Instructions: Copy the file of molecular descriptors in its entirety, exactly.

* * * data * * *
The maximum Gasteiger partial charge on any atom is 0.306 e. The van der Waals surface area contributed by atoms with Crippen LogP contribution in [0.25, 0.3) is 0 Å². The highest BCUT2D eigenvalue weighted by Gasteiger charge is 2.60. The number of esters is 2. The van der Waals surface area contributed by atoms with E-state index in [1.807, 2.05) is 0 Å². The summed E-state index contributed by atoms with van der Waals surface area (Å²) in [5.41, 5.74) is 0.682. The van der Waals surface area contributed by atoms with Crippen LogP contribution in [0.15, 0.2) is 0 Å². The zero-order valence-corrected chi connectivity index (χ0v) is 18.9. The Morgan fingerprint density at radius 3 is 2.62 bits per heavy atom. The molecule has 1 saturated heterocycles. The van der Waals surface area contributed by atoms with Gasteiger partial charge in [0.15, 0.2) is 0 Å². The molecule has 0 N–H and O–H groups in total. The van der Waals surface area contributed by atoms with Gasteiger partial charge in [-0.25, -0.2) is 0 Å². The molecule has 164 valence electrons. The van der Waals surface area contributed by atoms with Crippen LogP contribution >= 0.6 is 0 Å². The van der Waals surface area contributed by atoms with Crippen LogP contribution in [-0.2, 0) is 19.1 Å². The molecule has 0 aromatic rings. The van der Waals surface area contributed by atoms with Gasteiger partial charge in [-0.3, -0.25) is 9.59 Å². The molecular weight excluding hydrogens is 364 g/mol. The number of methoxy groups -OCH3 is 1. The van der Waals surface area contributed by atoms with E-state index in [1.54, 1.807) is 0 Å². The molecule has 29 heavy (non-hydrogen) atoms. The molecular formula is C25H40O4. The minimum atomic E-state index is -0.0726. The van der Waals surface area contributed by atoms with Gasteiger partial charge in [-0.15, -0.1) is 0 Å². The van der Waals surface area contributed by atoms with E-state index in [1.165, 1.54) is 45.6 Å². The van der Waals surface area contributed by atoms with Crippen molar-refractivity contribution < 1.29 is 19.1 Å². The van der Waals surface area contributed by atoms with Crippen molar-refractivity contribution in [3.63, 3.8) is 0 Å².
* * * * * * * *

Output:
The maximum Gasteiger partial charge on any atom is 0.306 e. The van der Waals surface area contributed by atoms with Crippen LogP contribution in [0.25, 0.3) is 0 Å². The highest BCUT2D eigenvalue weighted by Gasteiger charge is 2.60. The number of esters is 2. The van der Waals surface area contributed by atoms with E-state index in [1.807, 2.05) is 0 Å². The summed E-state index contributed by atoms with van der Waals surface area (Å²) in [5.41, 5.74) is 0.682. The van der Waals surface area contributed by atoms with Crippen LogP contribution in [0.15, 0.2) is 0 Å². The zero-order valence-corrected chi connectivity index (χ0v) is 18.9. The Morgan fingerprint density at radius 3 is 2.62 bits per heavy atom. The molecule has 1 saturated heterocycles. The van der Waals surface area contributed by atoms with Gasteiger partial charge in [0.15, 0.2) is 0 Å². The molecule has 0 N–H and O–H groups in total. The van der Waals surface area contributed by atoms with Gasteiger partial charge in [-0.25, -0.2) is 0 Å². The molecule has 164 valence electrons. The van der Waals surface area contributed by atoms with Crippen LogP contribution >= 0.6 is 0 Å². The van der Waals surface area contributed by atoms with Crippen LogP contribution in [-0.2, 0) is 19.1 Å². The molecule has 0 aromatic rings. The van der Waals surface area contributed by atoms with Gasteiger partial charge in [-0.3, -0.25) is 9.59 Å². The molecular weight excluding hydrogens is 364 g/mol. The number of methoxy groups -OCH3 is 1. The van der Waals surface area contributed by atoms with E-state index in [1.54, 1.807) is 0 Å². The molecule has 29 heavy (non-hydrogen) atoms. The molecular formula is C25H40O4. The minimum atomic E-state index is -0.0726. The van der Waals surface area contributed by atoms with Gasteiger partial charge in [-0.15, -0.1) is 0 Å². The van der Waals surface area contributed by atoms with E-state index in [1.165, 1.54) is 45.6 Å². The van der Waals surface area contributed by atoms with Crippen molar-refractivity contribution < 1.29 is 19.1 Å². The van der Waals surface area contributed by atoms with Crippen molar-refractivity contribution in [3.63, 3.8) is 0 Å².